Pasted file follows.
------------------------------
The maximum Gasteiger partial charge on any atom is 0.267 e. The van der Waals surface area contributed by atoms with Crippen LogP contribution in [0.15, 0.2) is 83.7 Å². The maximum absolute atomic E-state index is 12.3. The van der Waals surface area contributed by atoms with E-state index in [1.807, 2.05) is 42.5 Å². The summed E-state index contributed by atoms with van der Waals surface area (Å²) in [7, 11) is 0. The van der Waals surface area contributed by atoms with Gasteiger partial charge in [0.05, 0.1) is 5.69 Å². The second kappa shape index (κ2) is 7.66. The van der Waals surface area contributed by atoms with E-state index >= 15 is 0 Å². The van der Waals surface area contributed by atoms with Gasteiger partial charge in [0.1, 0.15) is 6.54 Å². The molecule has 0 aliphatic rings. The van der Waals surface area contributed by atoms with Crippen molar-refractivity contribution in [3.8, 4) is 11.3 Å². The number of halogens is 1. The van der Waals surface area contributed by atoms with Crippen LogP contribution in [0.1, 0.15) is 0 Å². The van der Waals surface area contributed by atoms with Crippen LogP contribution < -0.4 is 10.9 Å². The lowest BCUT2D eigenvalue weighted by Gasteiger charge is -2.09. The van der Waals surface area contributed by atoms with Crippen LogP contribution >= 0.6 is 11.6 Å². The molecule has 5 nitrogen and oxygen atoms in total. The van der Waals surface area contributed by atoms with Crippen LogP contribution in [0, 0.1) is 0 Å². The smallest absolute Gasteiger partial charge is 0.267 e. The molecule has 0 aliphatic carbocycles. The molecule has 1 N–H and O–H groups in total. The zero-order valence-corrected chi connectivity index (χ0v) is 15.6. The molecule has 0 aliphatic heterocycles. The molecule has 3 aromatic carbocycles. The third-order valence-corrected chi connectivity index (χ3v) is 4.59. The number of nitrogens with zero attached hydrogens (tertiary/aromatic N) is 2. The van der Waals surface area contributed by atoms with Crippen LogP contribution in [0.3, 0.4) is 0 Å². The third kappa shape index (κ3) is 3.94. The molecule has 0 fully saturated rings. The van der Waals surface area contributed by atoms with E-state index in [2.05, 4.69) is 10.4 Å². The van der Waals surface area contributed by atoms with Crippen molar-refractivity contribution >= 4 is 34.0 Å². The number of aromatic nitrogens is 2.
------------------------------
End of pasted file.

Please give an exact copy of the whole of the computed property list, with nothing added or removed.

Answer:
The maximum Gasteiger partial charge on any atom is 0.267 e. The van der Waals surface area contributed by atoms with Crippen LogP contribution in [0.15, 0.2) is 83.7 Å². The maximum absolute atomic E-state index is 12.3. The van der Waals surface area contributed by atoms with E-state index in [1.807, 2.05) is 42.5 Å². The summed E-state index contributed by atoms with van der Waals surface area (Å²) in [7, 11) is 0. The van der Waals surface area contributed by atoms with Gasteiger partial charge in [0.05, 0.1) is 5.69 Å². The second kappa shape index (κ2) is 7.66. The van der Waals surface area contributed by atoms with E-state index >= 15 is 0 Å². The van der Waals surface area contributed by atoms with Gasteiger partial charge in [0.1, 0.15) is 6.54 Å². The molecule has 0 aliphatic rings. The van der Waals surface area contributed by atoms with Crippen molar-refractivity contribution in [3.8, 4) is 11.3 Å². The number of halogens is 1. The van der Waals surface area contributed by atoms with Crippen LogP contribution in [0.1, 0.15) is 0 Å². The van der Waals surface area contributed by atoms with Crippen LogP contribution < -0.4 is 10.9 Å². The lowest BCUT2D eigenvalue weighted by Gasteiger charge is -2.09. The van der Waals surface area contributed by atoms with Crippen LogP contribution >= 0.6 is 11.6 Å². The molecule has 5 nitrogen and oxygen atoms in total. The van der Waals surface area contributed by atoms with Crippen LogP contribution in [0, 0.1) is 0 Å². The smallest absolute Gasteiger partial charge is 0.267 e. The molecule has 0 aliphatic carbocycles. The molecule has 1 N–H and O–H groups in total. The zero-order valence-corrected chi connectivity index (χ0v) is 15.6. The molecule has 0 aliphatic heterocycles. The molecule has 3 aromatic carbocycles. The third-order valence-corrected chi connectivity index (χ3v) is 4.59. The number of nitrogens with zero attached hydrogens (tertiary/aromatic N) is 2. The van der Waals surface area contributed by atoms with Crippen LogP contribution in [0.3, 0.4) is 0 Å². The third kappa shape index (κ3) is 3.94. The molecule has 0 fully saturated rings. The van der Waals surface area contributed by atoms with E-state index in [2.05, 4.69) is 10.4 Å². The van der Waals surface area contributed by atoms with Crippen molar-refractivity contribution >= 4 is 34.0 Å². The number of aromatic nitrogens is 2.